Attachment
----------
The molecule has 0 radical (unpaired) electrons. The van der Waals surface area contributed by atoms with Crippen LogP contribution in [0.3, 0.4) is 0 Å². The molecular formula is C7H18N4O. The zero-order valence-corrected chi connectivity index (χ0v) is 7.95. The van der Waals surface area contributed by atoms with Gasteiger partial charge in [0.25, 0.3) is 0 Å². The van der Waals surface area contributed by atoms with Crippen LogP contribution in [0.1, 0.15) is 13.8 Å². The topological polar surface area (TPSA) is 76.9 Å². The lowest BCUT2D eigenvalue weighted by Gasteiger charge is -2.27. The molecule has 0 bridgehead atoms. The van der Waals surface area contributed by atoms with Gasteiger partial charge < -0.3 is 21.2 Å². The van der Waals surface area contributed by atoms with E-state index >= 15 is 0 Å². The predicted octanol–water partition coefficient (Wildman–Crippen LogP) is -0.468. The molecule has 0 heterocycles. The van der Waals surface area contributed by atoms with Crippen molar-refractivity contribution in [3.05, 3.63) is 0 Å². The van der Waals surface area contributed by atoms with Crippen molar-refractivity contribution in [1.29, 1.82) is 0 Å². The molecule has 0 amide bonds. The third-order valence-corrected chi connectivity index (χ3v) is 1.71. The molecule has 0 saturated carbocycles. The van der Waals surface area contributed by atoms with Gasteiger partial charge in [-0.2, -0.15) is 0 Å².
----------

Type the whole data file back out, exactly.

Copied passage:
The molecule has 0 radical (unpaired) electrons. The van der Waals surface area contributed by atoms with Crippen LogP contribution in [0.3, 0.4) is 0 Å². The molecular formula is C7H18N4O. The zero-order valence-corrected chi connectivity index (χ0v) is 7.95. The van der Waals surface area contributed by atoms with Gasteiger partial charge in [0.25, 0.3) is 0 Å². The van der Waals surface area contributed by atoms with Crippen LogP contribution in [0.1, 0.15) is 13.8 Å². The topological polar surface area (TPSA) is 76.9 Å². The lowest BCUT2D eigenvalue weighted by Gasteiger charge is -2.27. The molecule has 0 bridgehead atoms. The van der Waals surface area contributed by atoms with Gasteiger partial charge < -0.3 is 21.2 Å². The van der Waals surface area contributed by atoms with E-state index >= 15 is 0 Å². The predicted octanol–water partition coefficient (Wildman–Crippen LogP) is -0.468. The molecule has 0 heterocycles. The van der Waals surface area contributed by atoms with Crippen molar-refractivity contribution in [3.05, 3.63) is 0 Å². The van der Waals surface area contributed by atoms with Crippen molar-refractivity contribution in [1.29, 1.82) is 0 Å². The molecule has 0 amide bonds. The third-order valence-corrected chi connectivity index (χ3v) is 1.71. The molecule has 0 saturated carbocycles. The van der Waals surface area contributed by atoms with Gasteiger partial charge in [-0.2, -0.15) is 0 Å².